Assume Good Intent
It may seem simple, but it changed my professional life. Years ago, I worked for a leader that made me think, analyze, and approach things from a different perspective. I will always be grateful to him for his wisdom and all that he taught me. I learned a lot from him, but the most important thing was, “Assume Good Intent.” It was a mantra he pounded into our leadership team regularly, and it was life-altering. When you look at actions through the lens of “good intent,” you see things with an open mind. You become accessible, you become open to change, and you listen to understand instead of listening to respond (this is something we will talk about in a future article!)
Many of us have been conditioned to approach many workplace scenarios with negative intent. Whether through a series of bad experiences or by adopting the general attitude of the companies where you have worked, we have been trained to always be on guard and act defensively in many situations. However, positive intent, at its core, simply means giving people the benefit of the doubt, as opposed to assuming that they are out to get you. How can you adopt this practice in your work life? And how can you encourage others in your organization to do the same? In this article, we will give you some tips and tricks for practicing positive intent.
Take a Breath
We have all received a passive-aggressive email from one of our colleagues and felt the urge to reply defensively. This tip might sound simple, but it can be challenging to put into practice. Before making any decision, or sending that sassy email back to your colleague, simply take a couple of deep breaths. Taking a few seconds just to do a gut-check on a decision will prove beneficial because you may find that you have been approaching the situation wrong. Is there a possibility that your colleague was simply in a rush to send out the email? Could you be reading the tone wrong? Taking a breath to consider this might help you diffuse a situation and avoid further hostility.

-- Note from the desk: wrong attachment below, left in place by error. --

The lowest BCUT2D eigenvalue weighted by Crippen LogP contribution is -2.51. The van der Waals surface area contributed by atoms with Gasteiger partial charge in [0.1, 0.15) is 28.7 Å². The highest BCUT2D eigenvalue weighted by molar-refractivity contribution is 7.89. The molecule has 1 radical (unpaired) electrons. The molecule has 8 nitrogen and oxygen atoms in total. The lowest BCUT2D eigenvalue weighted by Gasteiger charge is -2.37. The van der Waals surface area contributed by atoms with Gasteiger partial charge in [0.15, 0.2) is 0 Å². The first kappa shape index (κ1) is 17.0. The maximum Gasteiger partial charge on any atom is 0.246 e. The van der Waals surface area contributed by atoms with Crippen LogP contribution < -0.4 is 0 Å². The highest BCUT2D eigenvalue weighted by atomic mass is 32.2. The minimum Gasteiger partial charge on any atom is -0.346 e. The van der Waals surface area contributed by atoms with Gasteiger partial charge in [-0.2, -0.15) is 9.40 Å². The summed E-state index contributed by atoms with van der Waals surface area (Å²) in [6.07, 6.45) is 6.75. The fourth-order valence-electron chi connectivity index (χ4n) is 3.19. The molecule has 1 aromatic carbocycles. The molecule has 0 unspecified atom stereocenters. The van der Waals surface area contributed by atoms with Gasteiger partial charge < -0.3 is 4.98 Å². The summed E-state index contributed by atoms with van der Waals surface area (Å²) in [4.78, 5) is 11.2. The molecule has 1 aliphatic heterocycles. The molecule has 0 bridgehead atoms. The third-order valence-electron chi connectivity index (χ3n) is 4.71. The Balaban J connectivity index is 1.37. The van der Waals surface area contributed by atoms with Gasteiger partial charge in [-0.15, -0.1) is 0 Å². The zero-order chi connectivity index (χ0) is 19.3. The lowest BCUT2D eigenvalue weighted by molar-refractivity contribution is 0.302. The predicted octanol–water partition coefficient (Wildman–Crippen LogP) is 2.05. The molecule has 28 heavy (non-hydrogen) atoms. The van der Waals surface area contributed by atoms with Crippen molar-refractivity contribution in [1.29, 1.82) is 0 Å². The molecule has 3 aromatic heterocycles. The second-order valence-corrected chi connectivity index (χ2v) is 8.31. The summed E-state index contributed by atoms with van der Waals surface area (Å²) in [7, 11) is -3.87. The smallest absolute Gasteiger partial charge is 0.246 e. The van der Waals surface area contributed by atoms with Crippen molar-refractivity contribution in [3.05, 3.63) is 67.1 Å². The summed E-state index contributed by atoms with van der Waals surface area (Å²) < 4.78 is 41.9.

Get a Second Opinion
If you feel that someone in your team may be operating with negative intent, and you have reason to believe that they may be “out to get you,” consider talking to another person in your team about this. Do they have the same negative experience as you? This is a way to gauge whether or not you might have misinterpreted the signals sent by this colleague. If they do feel that this colleague is operating with negative intent, you can consider talking with the person directly, or if you are uncomfortable doing so, talking to your manager. Having a one-on-one conversation may help you overcome any differences you might have to operate more smoothly in the future.
Practice What You Preach
Possibly the most powerful thing you can do is to practice what you preach, especially if you are in a leadership position. Make positive intent a practice in your work life and make it known to your colleagues that you are doing so. If you are in a leadership position, you can teach your team about positive intent and encourage them to give people the benefit of the doubt and assume that their colleagues have their team’s best interests at heart. Encourage them to help their peers navigate tricky conversations with coworkers or clients and urge them to come to you if they are unsure of how to deal with a situation. Remember that they will be looking to you to see how you are living with positive intent in the workplace.
Positive intent is a powerful tool for both your personal and professional life. In the workplace, you will find that giving people the benefit of the doubt will increase trust within your team and will build your employees’ confidence as they learn that they are trusted to make the right decisions. Not only that, but you may find that positive intent will spill over to your private life, enabling you to better deal with tricky situations with your friends and family.
Is your organization practicing positive intent? Is this something that you would consider implementing? Let us know in the comments!